Ecology and Olympic Games, a bad example?

A competition with a non-negligible ecological impact.


Our environmental impact, our ecological footprint and our polluting behaviors have been at the heart of scientific debate for decades. Our contemporary societies are starting to care more about it, nevertheless, the subject remains secondary in the media landscape.

The world of sport is increasingly assuming its share of responsibility and advocating new, more ethical and responsible values. It expresses its desire to work to limit its environmental consequences as much as possible and to support changes in behavior. But the reality does not seem so promising.

This year, the Winter Olympics will take place in Beijing from February 4 to 20, 2022. Every 4 years, the event is followed by hundreds of millions of viewers with 109 events that are contested and 15 disciplines highlighted. The organizers of the Beijing Olympics announce “to organize games that are environmentally friendly, unifying, open and clean.


The promises of the organizers

  • The installation of wind farms and solar panels near the competition sites,
  • Protection of local ecosystems and control of water consumption,
  • Using electricity and hydrogen to power more than three-quarters of the vehicles used during the event,
  • The development of long-term benefits for the local communities and economy,
  • Reducing and offsetting carbon emissions,
  • Improving air quality.

Although the organizers published a 130-page sustainability report on their commitments, two important elements seem to show that not all promises seem to be kept.


First of all, because the Olympic Games are being held in a region known for its winter drought, nearly 10 kilometers of the slopes were covered with artificial snow. The creation of this snow results in a significant consumption of electricity, with the use of 100 snow generators and 300 cannons, but also a large consumption of water (185 million liters of water were taken from the neighboring watersheds), which corresponds to the average annual consumption of a city of 12,000 inhabitants in China.

This event may threaten local water reserves, as the region is already suffering from a constant shortage of this resource. Indeed, Beijing can only count on 300 m3 of water per year and per inhabitant. In addition, the problem of artificial snow, which can alter the quality of competitions, because this fake snow is of poorer quality than natural rainwater and can impact the performance of athletes.

Secondly, a ski area was built for the occasion in the Songshan Nature Reserve in Yanqing after more than 20,000 trees were cut down, threatening certain species.

However, the ecological costs related to air transport will be reduced thanks to or because of the pandemic compared to the previous Olympics, as only Chinese residents will be able to attend.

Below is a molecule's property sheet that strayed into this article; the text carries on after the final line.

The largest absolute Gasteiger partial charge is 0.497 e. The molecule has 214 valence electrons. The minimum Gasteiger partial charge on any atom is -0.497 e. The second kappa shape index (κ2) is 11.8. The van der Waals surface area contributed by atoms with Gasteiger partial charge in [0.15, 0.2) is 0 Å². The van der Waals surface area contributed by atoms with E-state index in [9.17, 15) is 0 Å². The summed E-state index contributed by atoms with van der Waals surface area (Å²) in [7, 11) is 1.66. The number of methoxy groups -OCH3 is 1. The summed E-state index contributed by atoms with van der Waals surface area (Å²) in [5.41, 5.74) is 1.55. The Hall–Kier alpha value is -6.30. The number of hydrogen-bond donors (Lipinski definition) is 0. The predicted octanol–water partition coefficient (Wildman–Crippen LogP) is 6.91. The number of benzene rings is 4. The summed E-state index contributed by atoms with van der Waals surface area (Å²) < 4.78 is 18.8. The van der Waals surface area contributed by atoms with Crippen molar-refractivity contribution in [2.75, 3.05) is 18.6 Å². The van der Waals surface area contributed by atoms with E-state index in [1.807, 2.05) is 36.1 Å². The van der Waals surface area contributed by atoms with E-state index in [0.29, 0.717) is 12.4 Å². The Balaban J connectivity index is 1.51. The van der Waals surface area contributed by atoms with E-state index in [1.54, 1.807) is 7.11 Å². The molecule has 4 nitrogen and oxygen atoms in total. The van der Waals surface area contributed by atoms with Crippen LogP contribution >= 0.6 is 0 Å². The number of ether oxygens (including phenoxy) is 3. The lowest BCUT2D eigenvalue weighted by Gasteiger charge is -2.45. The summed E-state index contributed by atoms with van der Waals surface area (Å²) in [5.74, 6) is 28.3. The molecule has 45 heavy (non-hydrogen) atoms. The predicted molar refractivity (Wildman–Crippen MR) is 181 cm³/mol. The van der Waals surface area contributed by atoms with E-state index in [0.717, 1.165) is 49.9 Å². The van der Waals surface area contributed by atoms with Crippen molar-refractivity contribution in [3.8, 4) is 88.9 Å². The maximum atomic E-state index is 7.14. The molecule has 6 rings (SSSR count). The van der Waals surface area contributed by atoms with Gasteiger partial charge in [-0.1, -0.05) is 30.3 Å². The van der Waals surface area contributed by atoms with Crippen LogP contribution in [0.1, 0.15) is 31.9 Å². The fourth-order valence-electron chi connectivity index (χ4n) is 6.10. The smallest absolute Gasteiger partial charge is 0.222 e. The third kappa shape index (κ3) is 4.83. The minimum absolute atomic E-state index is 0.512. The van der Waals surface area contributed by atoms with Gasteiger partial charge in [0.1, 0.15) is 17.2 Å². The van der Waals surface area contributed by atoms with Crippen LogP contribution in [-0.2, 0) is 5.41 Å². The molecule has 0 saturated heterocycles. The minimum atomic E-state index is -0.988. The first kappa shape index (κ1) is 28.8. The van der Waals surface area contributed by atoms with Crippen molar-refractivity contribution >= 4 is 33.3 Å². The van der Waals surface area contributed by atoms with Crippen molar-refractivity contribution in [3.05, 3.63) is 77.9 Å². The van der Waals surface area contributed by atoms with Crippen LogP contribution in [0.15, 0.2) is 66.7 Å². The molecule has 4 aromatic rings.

The reactions

The environmental degradations highlighted are not specific to the Beijing Olympics. Greenpeace declared in 2015, about the 2008 Games, that “moving polluting industries outside the city is not enough to guarantee a sustainable improvement in air quality”.

The environmental problem may call into question the legitimacy of the Winter Olympics in the long term.

Perrine Laffont, Olympic mogul skiing champion, declared that “the Games have ecological and sustainability values. We must use the Games, which are an international event, to set an example.”


The criticisms of the NGOs are heard, but the politicians and the athletes also show themselves more and more unfavorable to the organization of the Olympic Games.

Some speak of Greenwashing while others call for a boycott, because the Olympics do not respect the ecological and responsible values guiding more and more our contemporary societies.

Other groups deplore “the total absence of democracy in the urban transformation process”.  Arnaud Gauffier of WWF France declared that “the choices of the sites are very political, therefore the environmental considerations, to know if there is snow or not, arrive last.”


It is also certain that the organization of this kind of event is threatened by global warming. According to a study published in January 2022 in the journal Current Issues in Tourism, by the end of the century, if no reduction in greenhouse gas emissions is achieved, the Olympics could be held in only one place, Sapporo, Japan.

What future for the Olympics?

While the 2022 Olympic Games in Beijing are the talk of the town, those of 2024, which will take place in Paris, promise a certain environmental commitment. The organizers wish to initiate “a new era in the organization of the Olympic and Paralympic Games.”

The latter have signed the UNFCCC’s Sports for Climate Action initiative and the Ministry of Sports’ Charter of 15 responsible commitments. They want to mark a break with the history of the Games by taking into account the climate and environmental issues related to the design of this type of event.

The organizers aspire to become the first major sporting event with a positive contribution to the climate, i.e. to reduce the emissions linked to the organization of the Games and to offset more CO2 emissions than those emitted.

To achieve this, they have committed to building only two venues and to using pre-existing buildings, thus reducing the carbon impact and allowing the highlighting of French architecture. In addition, they are committed to implementing a voluntary compensation plan if all carbon emissions are not avoided by creating CO2 capture systems or supporting the preservation of forests and oceans.

Ambitious and promising promises for a positive ecological impact.


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